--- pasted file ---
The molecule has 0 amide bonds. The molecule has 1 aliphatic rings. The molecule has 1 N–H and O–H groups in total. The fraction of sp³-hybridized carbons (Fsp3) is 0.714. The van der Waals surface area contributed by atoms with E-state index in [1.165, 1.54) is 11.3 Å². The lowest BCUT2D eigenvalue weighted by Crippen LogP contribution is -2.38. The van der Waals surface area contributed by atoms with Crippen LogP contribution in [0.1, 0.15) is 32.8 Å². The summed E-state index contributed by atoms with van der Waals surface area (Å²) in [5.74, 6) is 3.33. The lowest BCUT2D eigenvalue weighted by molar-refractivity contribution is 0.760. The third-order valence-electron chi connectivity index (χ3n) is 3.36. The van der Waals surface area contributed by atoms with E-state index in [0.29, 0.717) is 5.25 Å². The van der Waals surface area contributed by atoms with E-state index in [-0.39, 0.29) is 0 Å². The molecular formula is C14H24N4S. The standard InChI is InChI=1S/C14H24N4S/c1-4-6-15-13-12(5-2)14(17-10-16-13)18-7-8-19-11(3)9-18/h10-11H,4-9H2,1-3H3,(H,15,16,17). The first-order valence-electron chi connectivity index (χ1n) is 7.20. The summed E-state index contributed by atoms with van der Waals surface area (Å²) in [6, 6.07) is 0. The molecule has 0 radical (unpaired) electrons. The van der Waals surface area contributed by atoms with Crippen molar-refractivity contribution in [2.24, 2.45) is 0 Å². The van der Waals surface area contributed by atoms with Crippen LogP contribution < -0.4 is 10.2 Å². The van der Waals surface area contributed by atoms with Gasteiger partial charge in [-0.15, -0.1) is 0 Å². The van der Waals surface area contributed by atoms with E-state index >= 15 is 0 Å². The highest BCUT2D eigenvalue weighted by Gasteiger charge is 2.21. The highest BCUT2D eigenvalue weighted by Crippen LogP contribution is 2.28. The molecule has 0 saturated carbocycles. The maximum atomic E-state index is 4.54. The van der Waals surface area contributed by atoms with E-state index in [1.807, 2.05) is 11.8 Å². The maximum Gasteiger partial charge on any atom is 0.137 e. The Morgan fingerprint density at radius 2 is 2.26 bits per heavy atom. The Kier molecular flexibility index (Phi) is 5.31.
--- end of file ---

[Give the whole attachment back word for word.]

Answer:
The molecule has 0 amide bonds. The molecule has 1 aliphatic rings. The molecule has 1 N–H and O–H groups in total. The fraction of sp³-hybridized carbons (Fsp3) is 0.714. The van der Waals surface area contributed by atoms with E-state index in [1.165, 1.54) is 11.3 Å². The lowest BCUT2D eigenvalue weighted by Crippen LogP contribution is -2.38. The van der Waals surface area contributed by atoms with Crippen LogP contribution in [0.1, 0.15) is 32.8 Å². The summed E-state index contributed by atoms with van der Waals surface area (Å²) in [5.74, 6) is 3.33. The lowest BCUT2D eigenvalue weighted by molar-refractivity contribution is 0.760. The third-order valence-electron chi connectivity index (χ3n) is 3.36. The van der Waals surface area contributed by atoms with E-state index in [0.29, 0.717) is 5.25 Å². The van der Waals surface area contributed by atoms with E-state index in [-0.39, 0.29) is 0 Å². The molecular formula is C14H24N4S. The standard InChI is InChI=1S/C14H24N4S/c1-4-6-15-13-12(5-2)14(17-10-16-13)18-7-8-19-11(3)9-18/h10-11H,4-9H2,1-3H3,(H,15,16,17). The first-order valence-electron chi connectivity index (χ1n) is 7.20. The summed E-state index contributed by atoms with van der Waals surface area (Å²) in [6, 6.07) is 0. The molecule has 0 radical (unpaired) electrons. The van der Waals surface area contributed by atoms with Crippen molar-refractivity contribution in [2.24, 2.45) is 0 Å². The van der Waals surface area contributed by atoms with Crippen LogP contribution < -0.4 is 10.2 Å². The van der Waals surface area contributed by atoms with Gasteiger partial charge in [-0.15, -0.1) is 0 Å². The van der Waals surface area contributed by atoms with E-state index >= 15 is 0 Å². The highest BCUT2D eigenvalue weighted by Gasteiger charge is 2.21. The highest BCUT2D eigenvalue weighted by Crippen LogP contribution is 2.28. The molecule has 0 saturated carbocycles. The maximum atomic E-state index is 4.54. The van der Waals surface area contributed by atoms with E-state index in [1.807, 2.05) is 11.8 Å². The maximum Gasteiger partial charge on any atom is 0.137 e. The Morgan fingerprint density at radius 2 is 2.26 bits per heavy atom. The Kier molecular flexibility index (Phi) is 5.31.